What were the overall findings? Lesson plans were reviewed by the principal. When the team reviewed the lesson plans, there was little alignment to the new standards. What does this mean?
This is the $1,000,000 question-------- How do we impact the planning and delivery of instruction so that what teachers teach and students learn is aligned to the new standards?
Focus on the first five teaching standards. Align school improvement activities to teacher evaluation. 1. Professional Knowledge 2. Instructional Planning 3. Instructional Delivery 4. Assessment of and for Student Learning 5. Learning Environment
Strategies & Average Effect Sizes on Achievement* Strategies Percentile Gain Identifying similarities and differences45 Summarizing and note taking34 Reinforcing effort and providing recognition29 Homework and practice28 Nonlinguistic representations27 Cooperative learning27 Setting objectives and providing feedback23 Generating and testing hypothesis23 Questions, cues, and advance organizers22 Building vocabulary20 Interactive games20 Student discussion/chunking17 *Haystead, M. W. & Marzano, R. J. (2009). Meta-Analytic Synthesis of Studies Conducted at Marzano Research Laboratory on Instructional Strategies
*Hattie, J (2009). Visible Learning: A synthesis of over 800 meta-analyses relating to achievement. Strategies & Average Percentile Gain on Achievement* Strategies Percentile Gain Feedback to Students37 Instructional Quality34 Instructional Quantity30 Direct Instruction29 Graded homework29 Acceleration27 Remediation/feedback24 Personalized instruction21 Challenge of goals20 Peer Tutoring19 Mastery Learning19 Questioning16 Advance Organizers14 Simulation and games13 Computer-assisted instruction12 Instructional media12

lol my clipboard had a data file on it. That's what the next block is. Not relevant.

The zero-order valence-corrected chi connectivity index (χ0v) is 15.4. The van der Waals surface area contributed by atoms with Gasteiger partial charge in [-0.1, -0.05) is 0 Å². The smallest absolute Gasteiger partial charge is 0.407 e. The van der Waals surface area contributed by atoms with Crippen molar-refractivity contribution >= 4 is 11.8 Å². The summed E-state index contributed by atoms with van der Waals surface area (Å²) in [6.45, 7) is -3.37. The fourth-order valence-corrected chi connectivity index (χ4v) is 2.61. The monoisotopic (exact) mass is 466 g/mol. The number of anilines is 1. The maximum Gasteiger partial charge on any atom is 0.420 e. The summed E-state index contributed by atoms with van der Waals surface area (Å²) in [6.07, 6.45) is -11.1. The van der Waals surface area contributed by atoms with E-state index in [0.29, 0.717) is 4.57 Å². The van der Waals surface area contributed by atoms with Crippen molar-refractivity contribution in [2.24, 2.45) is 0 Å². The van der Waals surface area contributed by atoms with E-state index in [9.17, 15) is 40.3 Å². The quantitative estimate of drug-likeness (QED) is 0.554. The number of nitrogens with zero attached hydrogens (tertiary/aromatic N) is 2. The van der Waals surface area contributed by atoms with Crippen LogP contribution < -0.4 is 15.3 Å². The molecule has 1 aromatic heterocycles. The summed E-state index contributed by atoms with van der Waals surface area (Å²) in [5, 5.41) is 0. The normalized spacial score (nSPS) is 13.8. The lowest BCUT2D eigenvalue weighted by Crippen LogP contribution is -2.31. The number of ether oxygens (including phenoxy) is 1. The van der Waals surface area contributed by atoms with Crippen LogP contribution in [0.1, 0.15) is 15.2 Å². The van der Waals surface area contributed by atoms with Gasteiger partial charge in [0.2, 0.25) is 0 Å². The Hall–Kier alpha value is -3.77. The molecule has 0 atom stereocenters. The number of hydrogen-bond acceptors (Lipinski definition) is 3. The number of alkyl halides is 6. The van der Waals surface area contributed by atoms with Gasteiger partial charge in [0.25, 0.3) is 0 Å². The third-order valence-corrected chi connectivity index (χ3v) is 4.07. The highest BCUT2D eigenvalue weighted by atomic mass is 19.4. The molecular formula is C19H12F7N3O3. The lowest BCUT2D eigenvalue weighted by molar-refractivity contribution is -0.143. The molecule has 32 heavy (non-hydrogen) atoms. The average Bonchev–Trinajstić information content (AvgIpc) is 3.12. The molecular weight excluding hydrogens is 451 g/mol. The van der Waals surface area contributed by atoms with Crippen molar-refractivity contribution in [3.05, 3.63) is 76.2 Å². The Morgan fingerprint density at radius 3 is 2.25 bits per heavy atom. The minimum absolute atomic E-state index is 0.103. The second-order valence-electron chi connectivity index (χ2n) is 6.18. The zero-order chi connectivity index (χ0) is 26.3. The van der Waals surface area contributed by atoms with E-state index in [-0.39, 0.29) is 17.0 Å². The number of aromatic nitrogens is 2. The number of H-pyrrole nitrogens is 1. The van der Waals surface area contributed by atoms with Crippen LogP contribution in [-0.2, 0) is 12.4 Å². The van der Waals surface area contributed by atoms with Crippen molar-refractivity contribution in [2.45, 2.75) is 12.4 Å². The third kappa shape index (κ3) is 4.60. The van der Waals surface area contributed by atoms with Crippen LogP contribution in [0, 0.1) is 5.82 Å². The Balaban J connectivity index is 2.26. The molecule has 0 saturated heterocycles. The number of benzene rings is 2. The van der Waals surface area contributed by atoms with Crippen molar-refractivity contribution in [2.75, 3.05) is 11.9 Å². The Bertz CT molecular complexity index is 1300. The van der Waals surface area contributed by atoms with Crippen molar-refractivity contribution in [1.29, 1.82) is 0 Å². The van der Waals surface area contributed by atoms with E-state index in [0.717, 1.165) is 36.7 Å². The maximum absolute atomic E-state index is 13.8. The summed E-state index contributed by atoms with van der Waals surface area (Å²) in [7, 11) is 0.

The Power of Formative Assessment “…the most powerful single influence enhancing achievement is feedback.” Feedback from teachers to students (e.g., specific feedback on strengths and areas for improvement) Feedback from students to teachers (e.g., what they know and do not know, effectiveness of strategies) *Hattie, J (2009). Visible Learning: A synthesis of over 800 meta-analyses relating to achievement.
Why is Lesson Observation by the Principal Important? “…[T]he purpose of supervision should be the enhancement of teachers’ pedagogical skills, with the ultimate goal of enhancing student achievement.”
Teacher evaluation is not an end in itself, but a means to an end — TEACHER IMPROVEMENT. Davis, D. R., Ellett, C. D., & Annunziata, J. (2002). Teacher evaluation, leadership and learning organizations. Journal of Personnel Evaluation in Education, 16(4), 287-301. p. 288. Why Evaluation Only Is Not Enough
Making Permanent Changes: The Importance of Leadership Explicit Training and Expectations on Needed Skills Explicit, Sustained Emphasis and Monitoring of New Skills Change in Practice This Same Results as Last Year